Society is divided into rival or antagonistic social classes and consequently social choice is an extremely conflictive process that can culminate in reformist or revolutionary social transformations. It can also have unexpected and surprising results even for those who have promoted social changes.
In the last half century, throughout the world, extreme conflicts have occurred between rival social classes. Some rebel social sectors, in May 1968, made some progress in civil liberties. However, from the beginning of the 1970s to the end of the second decade of the XXI century, the conservative and privileged classes imposed neoliberalism and promoted globalization. The attempts at social reform promoted by social democrats and the revolutionary changes announced by 21st century socialism were notably frustrated by the historical restrictions of capitalism. The protests of dissatisfied social classes and youth against neoliberalism were frequent and global last year. The spring of 2020 reveals the withering and paralysis of capitalism and globalization. A virus shows us that societies had promoted innovations for war and business but not for the care and health of people. But more uncertain than the advance of the pandemic is the future of a world with millions of people locked up and a possible resurgence of authoritarianism and vigilance. This, like all conflicts, is uncertain and continuous.
In general terms, the author of this article assumes that there are two rival or antagonistic social classes, namely: the privileged classes that defend an established social order versus the impaired classes that are dissatisfied with the given and imperfect order and that, consequently, seek a reformist or revolutionary social transformation.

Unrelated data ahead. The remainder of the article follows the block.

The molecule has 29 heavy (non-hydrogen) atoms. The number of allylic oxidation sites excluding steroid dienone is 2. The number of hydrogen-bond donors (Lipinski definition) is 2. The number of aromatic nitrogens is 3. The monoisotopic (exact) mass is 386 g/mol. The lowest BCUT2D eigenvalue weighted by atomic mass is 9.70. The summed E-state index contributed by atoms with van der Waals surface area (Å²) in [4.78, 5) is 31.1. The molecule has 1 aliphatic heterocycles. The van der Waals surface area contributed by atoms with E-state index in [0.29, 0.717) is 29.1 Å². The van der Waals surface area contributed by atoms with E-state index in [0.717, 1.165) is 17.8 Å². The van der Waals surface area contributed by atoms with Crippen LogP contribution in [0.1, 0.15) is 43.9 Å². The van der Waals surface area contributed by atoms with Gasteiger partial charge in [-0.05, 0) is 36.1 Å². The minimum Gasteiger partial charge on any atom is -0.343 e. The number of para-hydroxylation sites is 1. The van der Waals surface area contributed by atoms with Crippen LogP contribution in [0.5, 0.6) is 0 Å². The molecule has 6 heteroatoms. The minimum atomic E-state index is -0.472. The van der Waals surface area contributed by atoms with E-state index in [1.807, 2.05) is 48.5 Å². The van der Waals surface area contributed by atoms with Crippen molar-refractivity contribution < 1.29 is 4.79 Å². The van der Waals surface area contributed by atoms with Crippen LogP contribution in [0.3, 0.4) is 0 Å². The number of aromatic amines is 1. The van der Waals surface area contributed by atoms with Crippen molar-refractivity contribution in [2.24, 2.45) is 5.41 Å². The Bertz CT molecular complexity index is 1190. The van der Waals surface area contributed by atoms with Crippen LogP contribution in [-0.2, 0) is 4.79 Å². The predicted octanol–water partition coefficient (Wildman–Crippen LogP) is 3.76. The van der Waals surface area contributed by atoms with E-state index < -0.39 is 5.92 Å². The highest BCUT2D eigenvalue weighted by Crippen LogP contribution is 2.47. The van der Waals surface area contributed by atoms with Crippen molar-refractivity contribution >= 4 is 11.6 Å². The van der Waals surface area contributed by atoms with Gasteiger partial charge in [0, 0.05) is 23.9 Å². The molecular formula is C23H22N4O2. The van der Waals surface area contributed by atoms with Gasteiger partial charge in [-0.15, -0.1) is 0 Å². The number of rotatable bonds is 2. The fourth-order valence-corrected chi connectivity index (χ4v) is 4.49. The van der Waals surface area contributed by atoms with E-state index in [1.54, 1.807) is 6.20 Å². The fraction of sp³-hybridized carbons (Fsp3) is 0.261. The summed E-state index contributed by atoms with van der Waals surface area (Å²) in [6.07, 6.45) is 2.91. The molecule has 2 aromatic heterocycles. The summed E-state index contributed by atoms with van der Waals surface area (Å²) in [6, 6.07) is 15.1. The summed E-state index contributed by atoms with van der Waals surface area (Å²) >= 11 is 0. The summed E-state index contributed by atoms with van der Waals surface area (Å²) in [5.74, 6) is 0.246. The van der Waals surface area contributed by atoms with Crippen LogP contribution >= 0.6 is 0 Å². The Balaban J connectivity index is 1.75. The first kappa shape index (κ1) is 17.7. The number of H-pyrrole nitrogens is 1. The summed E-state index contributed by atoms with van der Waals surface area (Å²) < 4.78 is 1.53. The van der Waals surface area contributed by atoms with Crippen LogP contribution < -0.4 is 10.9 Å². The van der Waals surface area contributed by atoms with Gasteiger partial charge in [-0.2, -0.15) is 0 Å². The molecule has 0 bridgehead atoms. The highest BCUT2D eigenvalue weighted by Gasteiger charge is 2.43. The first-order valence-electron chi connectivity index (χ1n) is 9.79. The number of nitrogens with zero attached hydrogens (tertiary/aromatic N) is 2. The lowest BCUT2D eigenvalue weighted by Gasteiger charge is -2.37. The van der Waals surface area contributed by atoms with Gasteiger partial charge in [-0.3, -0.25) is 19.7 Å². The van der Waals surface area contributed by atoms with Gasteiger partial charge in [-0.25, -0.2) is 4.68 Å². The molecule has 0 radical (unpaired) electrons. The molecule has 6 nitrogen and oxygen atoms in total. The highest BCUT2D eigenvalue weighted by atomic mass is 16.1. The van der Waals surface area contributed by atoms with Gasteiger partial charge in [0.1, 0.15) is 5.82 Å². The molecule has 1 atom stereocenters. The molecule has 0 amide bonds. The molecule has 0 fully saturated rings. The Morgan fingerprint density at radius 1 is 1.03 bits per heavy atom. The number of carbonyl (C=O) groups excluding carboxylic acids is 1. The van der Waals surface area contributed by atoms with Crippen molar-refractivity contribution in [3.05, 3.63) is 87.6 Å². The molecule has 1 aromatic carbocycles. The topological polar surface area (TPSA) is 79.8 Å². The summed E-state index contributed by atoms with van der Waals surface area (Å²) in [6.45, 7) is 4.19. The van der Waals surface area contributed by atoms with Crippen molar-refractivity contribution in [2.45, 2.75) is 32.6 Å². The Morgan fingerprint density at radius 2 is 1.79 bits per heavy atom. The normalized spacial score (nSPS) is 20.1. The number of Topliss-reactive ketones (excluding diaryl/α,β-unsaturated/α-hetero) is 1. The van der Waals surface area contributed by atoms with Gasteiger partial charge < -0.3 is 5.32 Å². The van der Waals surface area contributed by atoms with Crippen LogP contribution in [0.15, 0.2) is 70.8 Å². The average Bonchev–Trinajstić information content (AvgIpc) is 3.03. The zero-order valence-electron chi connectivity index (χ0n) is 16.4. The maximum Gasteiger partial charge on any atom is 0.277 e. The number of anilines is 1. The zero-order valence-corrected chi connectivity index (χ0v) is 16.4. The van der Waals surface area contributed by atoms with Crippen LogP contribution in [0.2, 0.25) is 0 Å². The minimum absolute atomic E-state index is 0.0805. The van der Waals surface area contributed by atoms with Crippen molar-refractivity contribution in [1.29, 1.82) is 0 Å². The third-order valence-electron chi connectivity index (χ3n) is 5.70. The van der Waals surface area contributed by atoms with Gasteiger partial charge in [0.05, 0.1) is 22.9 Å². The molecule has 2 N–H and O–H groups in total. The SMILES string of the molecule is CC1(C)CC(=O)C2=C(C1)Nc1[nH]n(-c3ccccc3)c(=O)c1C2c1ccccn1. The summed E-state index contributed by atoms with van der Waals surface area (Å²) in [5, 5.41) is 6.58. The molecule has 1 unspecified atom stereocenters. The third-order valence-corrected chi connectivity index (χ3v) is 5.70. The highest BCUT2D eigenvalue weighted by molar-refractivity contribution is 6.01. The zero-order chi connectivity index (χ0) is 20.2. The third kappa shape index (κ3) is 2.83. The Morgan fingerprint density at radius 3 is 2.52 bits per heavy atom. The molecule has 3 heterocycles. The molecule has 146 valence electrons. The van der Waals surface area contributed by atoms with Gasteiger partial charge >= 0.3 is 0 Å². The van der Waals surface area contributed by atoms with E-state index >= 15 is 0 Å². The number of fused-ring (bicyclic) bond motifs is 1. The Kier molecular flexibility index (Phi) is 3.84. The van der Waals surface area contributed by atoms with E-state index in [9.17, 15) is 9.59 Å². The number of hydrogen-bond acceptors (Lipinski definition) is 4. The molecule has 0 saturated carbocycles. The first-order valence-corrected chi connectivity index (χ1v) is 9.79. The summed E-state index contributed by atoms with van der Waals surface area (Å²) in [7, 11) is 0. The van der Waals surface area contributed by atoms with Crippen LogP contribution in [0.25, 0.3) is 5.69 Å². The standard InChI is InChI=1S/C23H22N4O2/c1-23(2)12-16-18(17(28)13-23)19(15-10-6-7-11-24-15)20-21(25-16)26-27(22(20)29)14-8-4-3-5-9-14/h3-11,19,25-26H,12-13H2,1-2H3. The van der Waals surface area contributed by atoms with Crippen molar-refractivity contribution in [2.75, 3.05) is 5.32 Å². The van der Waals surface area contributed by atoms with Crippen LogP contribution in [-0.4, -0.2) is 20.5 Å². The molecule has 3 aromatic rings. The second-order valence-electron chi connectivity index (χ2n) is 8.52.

According to Sen (2009: p. 91), the theory of social choice emerged during the turbulent times of the French revolution. However, the pioneers and followers of conventional social choice theory ignore class conflict. They assume that the process of collective choice consists of the aggregation of the individual preferences of the members of a society. That conventional perspective was revived by the influential Arrow economist in the mid-20th century.
The approach adopted here consists of an interpretation of social choice theory through the lenses of authors such as Marx, who rightly showed that societies are divided into rival or antagonistic classes.
Marx’s contributions are related to the theory of social choice. Sen (2009: p. 7) notes that Marx, as an enlightenment theorist, discussed social justice by making some comparisons of social achievement in different types of society. The comparability of societies and individuals is a fundamental element in the theories of justice and social choice, and allows us to know who is privileged and who is harmed by a social order.
This article of critical review offers a novel theorization of social choice which is understood as a process of social transformation subject to class struggle. Social change is subject to strong historical constraints which materialize in the economic, social, political, and mental structures of a given social state. Such restrictions can be partially or totally overcome if the individuals and social classes that promote transformations act with originality, creativity, imagination and put the skin in the game (they have very strong preferences).
Thanks to the reading of relevant theories and some available empirical evidence, it is possible to show two realities, namely: first, genuine social transformation may be possible when at least some individuals have free will and, consequently, their acts and choices are in the realm of uncertainty (their choices and actions cannot be foreseen or, even less, controlled by someone else); Second, the reforms or revolutions resulting from this process are not usually agreed upon and, consequently, the social sectors that promote social changes try to impose their will over the rest of society.
The social choice is inconclusive, fragmentary, incessant, conflictive, contradictory and always transient and unstable.